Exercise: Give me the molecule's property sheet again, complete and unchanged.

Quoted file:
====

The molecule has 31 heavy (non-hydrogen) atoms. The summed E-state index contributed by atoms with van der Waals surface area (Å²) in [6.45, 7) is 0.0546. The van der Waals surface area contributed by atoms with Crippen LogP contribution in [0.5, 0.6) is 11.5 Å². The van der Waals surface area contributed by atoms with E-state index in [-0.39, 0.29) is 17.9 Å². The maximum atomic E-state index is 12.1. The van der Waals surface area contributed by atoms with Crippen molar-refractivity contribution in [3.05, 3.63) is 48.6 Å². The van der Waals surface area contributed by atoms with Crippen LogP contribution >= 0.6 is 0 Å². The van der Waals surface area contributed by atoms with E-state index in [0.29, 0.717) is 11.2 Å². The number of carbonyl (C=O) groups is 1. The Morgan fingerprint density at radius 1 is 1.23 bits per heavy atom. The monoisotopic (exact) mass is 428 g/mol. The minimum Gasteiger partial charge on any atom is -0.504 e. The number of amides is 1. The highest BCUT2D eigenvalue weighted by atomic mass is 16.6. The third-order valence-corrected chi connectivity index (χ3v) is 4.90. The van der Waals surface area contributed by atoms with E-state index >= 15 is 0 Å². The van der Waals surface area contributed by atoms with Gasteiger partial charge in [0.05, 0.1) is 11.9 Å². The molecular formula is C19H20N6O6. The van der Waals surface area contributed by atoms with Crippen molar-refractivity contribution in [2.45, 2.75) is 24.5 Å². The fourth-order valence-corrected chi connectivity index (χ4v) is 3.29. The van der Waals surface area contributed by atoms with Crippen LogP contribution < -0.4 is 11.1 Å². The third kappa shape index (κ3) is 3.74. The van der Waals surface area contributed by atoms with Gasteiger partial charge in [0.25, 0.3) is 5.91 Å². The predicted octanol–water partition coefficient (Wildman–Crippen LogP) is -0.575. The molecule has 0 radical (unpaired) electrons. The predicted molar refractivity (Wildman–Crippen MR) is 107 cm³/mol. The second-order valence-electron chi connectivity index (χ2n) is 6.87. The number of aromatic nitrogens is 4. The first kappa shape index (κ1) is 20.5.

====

The molecule has 31 heavy (non-hydrogen) atoms. The summed E-state index contributed by atoms with van der Waals surface area (Å²) in [6.45, 7) is 0.0546. The van der Waals surface area contributed by atoms with Crippen LogP contribution in [0.5, 0.6) is 11.5 Å². The van der Waals surface area contributed by atoms with E-state index in [-0.39, 0.29) is 17.9 Å². The maximum atomic E-state index is 12.1. The van der Waals surface area contributed by atoms with Crippen molar-refractivity contribution in [3.05, 3.63) is 48.6 Å². The van der Waals surface area contributed by atoms with Crippen LogP contribution >= 0.6 is 0 Å². The van der Waals surface area contributed by atoms with E-state index in [0.29, 0.717) is 11.2 Å². The number of carbonyl (C=O) groups is 1. The Morgan fingerprint density at radius 1 is 1.23 bits per heavy atom. The monoisotopic (exact) mass is 428 g/mol. The minimum Gasteiger partial charge on any atom is -0.504 e. The number of amides is 1. The highest BCUT2D eigenvalue weighted by atomic mass is 16.6. The third-order valence-corrected chi connectivity index (χ3v) is 4.90. The van der Waals surface area contributed by atoms with E-state index >= 15 is 0 Å². The van der Waals surface area contributed by atoms with Gasteiger partial charge in [0.05, 0.1) is 11.9 Å². The molecular formula is C19H20N6O6. The van der Waals surface area contributed by atoms with Crippen molar-refractivity contribution in [2.45, 2.75) is 24.5 Å². The fourth-order valence-corrected chi connectivity index (χ4v) is 3.29. The van der Waals surface area contributed by atoms with Crippen LogP contribution < -0.4 is 11.1 Å². The third kappa shape index (κ3) is 3.74. The van der Waals surface area contributed by atoms with Gasteiger partial charge in [0.25, 0.3) is 5.91 Å². The predicted octanol–water partition coefficient (Wildman–Crippen LogP) is -0.575. The molecule has 0 radical (unpaired) electrons. The predicted molar refractivity (Wildman–Crippen MR) is 107 cm³/mol. The second-order valence-electron chi connectivity index (χ2n) is 6.87. The number of aromatic nitrogens is 4. The first kappa shape index (κ1) is 20.5.